The end of a relationship can be an emotional time. However, when divorce is imminent, it can be prudent to adequately prepare. Taking the time to prepare for divorce can help you develop a better understanding of what you really want out of your divorce and can help you minimize the stress you experience during your divorce. Your preparations can also provide your divorce team with all of the facts right away, so it can efficiently develop the most appropriate strategy for your situation.
Although preparing for divorce can feel overwhelming, it can be broken down into manageable steps. Three steps to help get your started include collecting documents, building an awareness of your financial situation and evaluating your expenses.
Collect important documents
You and your spouse should each have copies of important documents, so collecting and filing important documents can be one of the first steps you take as you begin preparing for divorce. When filing, try to group similar items together, so they can be easy to find. You can use any filing system you choose, as long as it makes sense to you.
Some documents you may need during your divorce, include:
- Bank statements
- Credit card statements
- Pension statements
- Social Security statements
- Recent pay stubs
- Income tax returns
- Estate planning documents
- Insurance policies
Know what you own and owe
During your divorce, marital property and marital debt will be divided equitably. To prepare for the division of property, you can make sure you have an understanding of your family’s current assets and debts.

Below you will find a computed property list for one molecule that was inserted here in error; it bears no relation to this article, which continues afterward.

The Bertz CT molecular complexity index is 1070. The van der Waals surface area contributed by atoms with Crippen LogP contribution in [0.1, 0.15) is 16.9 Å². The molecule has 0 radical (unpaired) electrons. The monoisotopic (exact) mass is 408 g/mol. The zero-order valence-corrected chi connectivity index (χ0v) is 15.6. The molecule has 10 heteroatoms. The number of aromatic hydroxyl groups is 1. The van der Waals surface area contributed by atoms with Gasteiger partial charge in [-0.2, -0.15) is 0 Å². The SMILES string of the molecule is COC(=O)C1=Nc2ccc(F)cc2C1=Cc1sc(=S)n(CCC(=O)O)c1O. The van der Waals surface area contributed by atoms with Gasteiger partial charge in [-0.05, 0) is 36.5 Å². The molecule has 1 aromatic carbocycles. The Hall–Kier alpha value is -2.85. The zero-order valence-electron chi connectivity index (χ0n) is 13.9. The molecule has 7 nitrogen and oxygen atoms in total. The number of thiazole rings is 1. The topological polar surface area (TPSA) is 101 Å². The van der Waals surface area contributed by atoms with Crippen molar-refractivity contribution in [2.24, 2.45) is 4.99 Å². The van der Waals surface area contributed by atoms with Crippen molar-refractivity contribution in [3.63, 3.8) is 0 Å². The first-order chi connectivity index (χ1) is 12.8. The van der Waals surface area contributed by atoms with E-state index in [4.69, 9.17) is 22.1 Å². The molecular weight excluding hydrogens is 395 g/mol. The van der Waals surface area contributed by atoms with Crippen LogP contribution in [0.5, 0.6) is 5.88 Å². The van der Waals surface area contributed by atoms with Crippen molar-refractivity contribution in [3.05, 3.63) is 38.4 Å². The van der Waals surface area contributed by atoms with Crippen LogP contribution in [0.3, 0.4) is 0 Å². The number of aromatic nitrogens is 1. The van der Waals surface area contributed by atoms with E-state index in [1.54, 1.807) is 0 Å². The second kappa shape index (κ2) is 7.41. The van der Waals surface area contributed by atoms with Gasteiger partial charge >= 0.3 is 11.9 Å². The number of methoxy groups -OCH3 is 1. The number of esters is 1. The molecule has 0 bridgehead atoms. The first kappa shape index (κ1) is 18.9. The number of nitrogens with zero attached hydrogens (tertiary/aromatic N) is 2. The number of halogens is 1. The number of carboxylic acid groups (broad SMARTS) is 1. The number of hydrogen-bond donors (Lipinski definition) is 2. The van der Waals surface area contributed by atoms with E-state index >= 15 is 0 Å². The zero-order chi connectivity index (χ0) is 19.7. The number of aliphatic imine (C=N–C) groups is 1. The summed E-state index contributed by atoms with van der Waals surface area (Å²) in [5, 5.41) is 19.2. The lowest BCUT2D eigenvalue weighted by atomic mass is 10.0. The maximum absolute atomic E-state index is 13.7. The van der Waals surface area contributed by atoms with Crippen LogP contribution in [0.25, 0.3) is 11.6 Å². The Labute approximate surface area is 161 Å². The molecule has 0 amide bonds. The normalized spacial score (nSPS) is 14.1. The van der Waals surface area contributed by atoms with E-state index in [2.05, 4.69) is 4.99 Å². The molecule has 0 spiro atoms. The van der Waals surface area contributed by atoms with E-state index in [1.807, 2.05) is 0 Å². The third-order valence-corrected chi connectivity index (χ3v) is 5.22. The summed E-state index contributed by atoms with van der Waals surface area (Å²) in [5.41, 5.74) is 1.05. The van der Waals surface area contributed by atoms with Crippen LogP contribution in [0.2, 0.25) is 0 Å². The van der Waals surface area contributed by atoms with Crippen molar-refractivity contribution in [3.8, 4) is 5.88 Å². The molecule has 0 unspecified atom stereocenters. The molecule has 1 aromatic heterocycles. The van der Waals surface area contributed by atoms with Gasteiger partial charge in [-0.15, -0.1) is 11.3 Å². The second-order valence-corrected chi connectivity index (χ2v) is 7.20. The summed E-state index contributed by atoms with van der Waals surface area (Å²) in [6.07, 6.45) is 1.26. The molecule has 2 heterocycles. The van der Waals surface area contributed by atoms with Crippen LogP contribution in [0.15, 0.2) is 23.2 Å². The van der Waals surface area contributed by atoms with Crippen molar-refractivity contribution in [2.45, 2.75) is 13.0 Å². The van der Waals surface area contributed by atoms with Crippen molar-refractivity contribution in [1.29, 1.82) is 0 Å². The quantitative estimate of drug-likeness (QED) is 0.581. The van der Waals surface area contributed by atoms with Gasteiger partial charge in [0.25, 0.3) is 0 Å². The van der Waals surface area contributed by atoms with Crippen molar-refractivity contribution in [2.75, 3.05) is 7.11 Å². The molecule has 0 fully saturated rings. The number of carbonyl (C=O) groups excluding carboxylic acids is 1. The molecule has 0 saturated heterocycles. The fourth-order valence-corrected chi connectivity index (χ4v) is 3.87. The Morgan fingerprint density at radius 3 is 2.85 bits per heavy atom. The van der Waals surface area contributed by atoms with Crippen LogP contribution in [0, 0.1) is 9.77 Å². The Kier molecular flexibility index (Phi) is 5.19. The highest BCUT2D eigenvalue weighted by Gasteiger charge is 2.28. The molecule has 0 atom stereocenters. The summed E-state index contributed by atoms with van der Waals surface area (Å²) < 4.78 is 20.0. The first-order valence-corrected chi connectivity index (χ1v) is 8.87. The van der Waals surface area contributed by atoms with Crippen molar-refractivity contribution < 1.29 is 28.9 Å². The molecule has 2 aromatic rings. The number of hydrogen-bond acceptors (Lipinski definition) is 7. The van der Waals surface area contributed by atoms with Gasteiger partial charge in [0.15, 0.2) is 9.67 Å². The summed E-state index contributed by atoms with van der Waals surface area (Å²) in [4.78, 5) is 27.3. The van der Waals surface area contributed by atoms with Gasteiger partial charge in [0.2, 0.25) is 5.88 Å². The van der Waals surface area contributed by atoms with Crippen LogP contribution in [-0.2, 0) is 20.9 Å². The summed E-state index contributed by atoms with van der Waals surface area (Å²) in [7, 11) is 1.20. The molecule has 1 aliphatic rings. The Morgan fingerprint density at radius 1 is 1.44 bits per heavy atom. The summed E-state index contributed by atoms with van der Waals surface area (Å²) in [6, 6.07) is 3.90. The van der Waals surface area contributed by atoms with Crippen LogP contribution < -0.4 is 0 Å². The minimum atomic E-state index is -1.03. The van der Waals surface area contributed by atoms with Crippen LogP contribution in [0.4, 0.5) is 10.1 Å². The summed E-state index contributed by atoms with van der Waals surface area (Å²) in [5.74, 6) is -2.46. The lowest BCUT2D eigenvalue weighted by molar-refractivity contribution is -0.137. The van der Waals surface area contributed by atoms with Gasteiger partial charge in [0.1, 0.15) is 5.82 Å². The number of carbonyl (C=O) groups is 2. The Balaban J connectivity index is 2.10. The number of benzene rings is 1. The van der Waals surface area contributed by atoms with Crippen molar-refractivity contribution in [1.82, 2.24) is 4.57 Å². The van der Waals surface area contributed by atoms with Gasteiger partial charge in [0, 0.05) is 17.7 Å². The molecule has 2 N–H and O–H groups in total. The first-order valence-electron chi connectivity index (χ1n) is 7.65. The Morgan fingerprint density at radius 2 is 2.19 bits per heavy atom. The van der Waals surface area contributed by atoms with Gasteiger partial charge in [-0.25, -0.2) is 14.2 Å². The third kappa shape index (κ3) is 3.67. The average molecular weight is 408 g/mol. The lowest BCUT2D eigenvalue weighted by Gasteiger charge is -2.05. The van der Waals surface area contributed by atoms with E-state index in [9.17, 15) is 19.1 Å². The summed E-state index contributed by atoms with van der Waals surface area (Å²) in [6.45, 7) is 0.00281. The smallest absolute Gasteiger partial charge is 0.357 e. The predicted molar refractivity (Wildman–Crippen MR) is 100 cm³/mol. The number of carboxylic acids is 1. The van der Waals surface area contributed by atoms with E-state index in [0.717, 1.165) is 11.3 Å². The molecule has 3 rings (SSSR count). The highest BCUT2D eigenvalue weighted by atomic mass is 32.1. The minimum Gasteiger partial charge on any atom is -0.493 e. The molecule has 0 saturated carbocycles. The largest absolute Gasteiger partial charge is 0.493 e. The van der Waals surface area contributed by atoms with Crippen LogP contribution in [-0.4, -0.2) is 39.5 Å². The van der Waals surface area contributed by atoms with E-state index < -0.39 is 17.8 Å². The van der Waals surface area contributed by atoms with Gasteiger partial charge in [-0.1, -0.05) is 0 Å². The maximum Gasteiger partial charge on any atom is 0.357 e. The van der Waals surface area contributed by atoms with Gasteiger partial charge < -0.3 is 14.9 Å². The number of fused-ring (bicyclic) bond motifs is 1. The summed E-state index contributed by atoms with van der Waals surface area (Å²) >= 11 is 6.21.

If you have already collected your family’s important documents, it should be relatively easy to examine financial documents and begin a list of what your family owns and owes. It may also be beneficial to note on your list what assets and debts you believe are marital property versus separate property. Generally, marital property is property that you or your spouse acquired during your marriage, and separate property is property you or your spouse acquired before marriage.
Consider current and future expenses
Next, it can be valuable to assess what your family’s current expenses are. Try to look at what items your family spends money on, how much money is spent and who benefits from each expense. Be sure to look beyond bills to expenses like clothes, entertainment, home maintenance and others.
When you have a handle on your family’s current expenses, consider how your financial situation might change after the divorce. For example, if you think you might rent a house after your divorce, you may need to cover rent and utility expenses on just your income. Your utility bills might be similar in price, but your rent may be cheaper than your mortgage payments and you may have no home maintenance expenses.
Taking the time to prepare for divorce may not be one of the most fun ways to spend your time. However, being prepared for divorce can help put you in a favorable position to receive the divorce outcomes that matter most to you.